A traditional view is that sexual reproduction increases the potential for phenotypic evolution by expanding the range of genetic variation upon which natural selection can act. However, when nonadditive genetic effects and genetic disequilibria underlie a genetic system, genetic slippage (a change in the mean genotypic value contrary to than promoted by selection) in response to sex may occur. Additionally, depending on whether natural selection is predominantly stabilizing or disruptive, recombination may either enhance or reduce the level of expressed genetic variance. Thus, the role of sexual reproduction in the dynamics of phenotypic evolution depends heavily upon the nature of natural selection and the genetic system of the study population. In the present study, on a permanent lake Daphnia pulicaria population, sexual reproduction resulted in significant genetic slippage and a significant increase in expressed genetic variance for several traits. These observations provide evidence of substantial genetic disequilibria and nonadditive genetic effects underlying the genetic system of the study population. From these results, the fitness function of the previous clonal selection phase is inferred to be directional and/or stabilizing. The data are also used to infer the effects of natural selection on the mean and the generic variance of the population.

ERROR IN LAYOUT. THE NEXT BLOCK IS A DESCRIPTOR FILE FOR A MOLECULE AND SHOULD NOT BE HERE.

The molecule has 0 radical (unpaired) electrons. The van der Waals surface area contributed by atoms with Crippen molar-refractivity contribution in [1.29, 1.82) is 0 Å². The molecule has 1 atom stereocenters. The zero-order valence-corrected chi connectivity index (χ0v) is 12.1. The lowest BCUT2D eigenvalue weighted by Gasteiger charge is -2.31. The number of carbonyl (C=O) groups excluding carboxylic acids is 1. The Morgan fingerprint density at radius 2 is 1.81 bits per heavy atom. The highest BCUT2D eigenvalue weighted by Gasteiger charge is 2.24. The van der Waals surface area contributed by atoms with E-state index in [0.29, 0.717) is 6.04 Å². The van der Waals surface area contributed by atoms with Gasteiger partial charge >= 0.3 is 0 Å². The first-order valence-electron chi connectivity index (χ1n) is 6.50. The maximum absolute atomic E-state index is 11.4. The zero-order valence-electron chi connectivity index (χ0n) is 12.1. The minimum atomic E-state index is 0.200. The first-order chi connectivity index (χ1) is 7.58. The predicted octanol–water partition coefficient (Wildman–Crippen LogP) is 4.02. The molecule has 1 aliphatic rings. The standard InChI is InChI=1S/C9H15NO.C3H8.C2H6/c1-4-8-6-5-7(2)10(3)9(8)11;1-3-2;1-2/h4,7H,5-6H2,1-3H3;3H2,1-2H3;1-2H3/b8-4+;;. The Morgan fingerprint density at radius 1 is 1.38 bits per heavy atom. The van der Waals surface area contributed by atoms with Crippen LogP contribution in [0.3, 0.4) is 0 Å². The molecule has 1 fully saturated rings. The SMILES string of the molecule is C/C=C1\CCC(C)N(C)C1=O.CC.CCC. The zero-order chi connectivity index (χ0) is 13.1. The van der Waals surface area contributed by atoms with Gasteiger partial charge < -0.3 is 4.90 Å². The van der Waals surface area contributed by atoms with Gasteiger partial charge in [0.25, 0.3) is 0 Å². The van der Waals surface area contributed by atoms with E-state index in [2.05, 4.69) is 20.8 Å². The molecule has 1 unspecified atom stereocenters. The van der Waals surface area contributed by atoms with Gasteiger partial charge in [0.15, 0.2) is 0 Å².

|Original language||English (US)|
|Number of pages||10|
|State||Published - May 1 1996|
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